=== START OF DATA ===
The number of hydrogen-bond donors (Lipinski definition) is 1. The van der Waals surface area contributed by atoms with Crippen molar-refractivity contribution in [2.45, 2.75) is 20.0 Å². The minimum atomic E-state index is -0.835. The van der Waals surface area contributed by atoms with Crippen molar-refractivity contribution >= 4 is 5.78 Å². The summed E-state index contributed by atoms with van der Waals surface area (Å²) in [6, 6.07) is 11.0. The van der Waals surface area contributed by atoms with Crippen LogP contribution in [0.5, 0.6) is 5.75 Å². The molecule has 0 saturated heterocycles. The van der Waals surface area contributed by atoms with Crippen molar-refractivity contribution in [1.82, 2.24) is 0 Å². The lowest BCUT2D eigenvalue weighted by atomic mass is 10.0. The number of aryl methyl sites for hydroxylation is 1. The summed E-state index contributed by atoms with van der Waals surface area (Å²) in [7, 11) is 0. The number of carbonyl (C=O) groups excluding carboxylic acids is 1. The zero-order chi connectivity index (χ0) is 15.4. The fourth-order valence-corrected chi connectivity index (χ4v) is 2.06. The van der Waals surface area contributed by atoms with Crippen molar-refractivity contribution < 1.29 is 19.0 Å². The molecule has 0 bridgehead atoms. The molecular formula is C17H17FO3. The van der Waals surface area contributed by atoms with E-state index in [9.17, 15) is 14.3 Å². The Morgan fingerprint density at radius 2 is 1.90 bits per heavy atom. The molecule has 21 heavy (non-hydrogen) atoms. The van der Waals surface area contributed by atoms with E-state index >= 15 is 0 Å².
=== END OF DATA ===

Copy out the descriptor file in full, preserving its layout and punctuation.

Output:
The number of hydrogen-bond donors (Lipinski definition) is 1. The van der Waals surface area contributed by atoms with Crippen molar-refractivity contribution in [2.45, 2.75) is 20.0 Å². The minimum atomic E-state index is -0.835. The van der Waals surface area contributed by atoms with Crippen molar-refractivity contribution >= 4 is 5.78 Å². The summed E-state index contributed by atoms with van der Waals surface area (Å²) in [6, 6.07) is 11.0. The van der Waals surface area contributed by atoms with Crippen LogP contribution in [0.5, 0.6) is 5.75 Å². The molecule has 0 saturated heterocycles. The van der Waals surface area contributed by atoms with Crippen molar-refractivity contribution in [1.82, 2.24) is 0 Å². The lowest BCUT2D eigenvalue weighted by atomic mass is 10.0. The number of aryl methyl sites for hydroxylation is 1. The summed E-state index contributed by atoms with van der Waals surface area (Å²) in [7, 11) is 0. The number of carbonyl (C=O) groups excluding carboxylic acids is 1. The zero-order chi connectivity index (χ0) is 15.4. The fourth-order valence-corrected chi connectivity index (χ4v) is 2.06. The van der Waals surface area contributed by atoms with Crippen molar-refractivity contribution < 1.29 is 19.0 Å². The molecule has 0 bridgehead atoms. The molecular formula is C17H17FO3. The van der Waals surface area contributed by atoms with E-state index in [9.17, 15) is 14.3 Å². The Morgan fingerprint density at radius 2 is 1.90 bits per heavy atom. The molecule has 21 heavy (non-hydrogen) atoms. The van der Waals surface area contributed by atoms with E-state index >= 15 is 0 Å².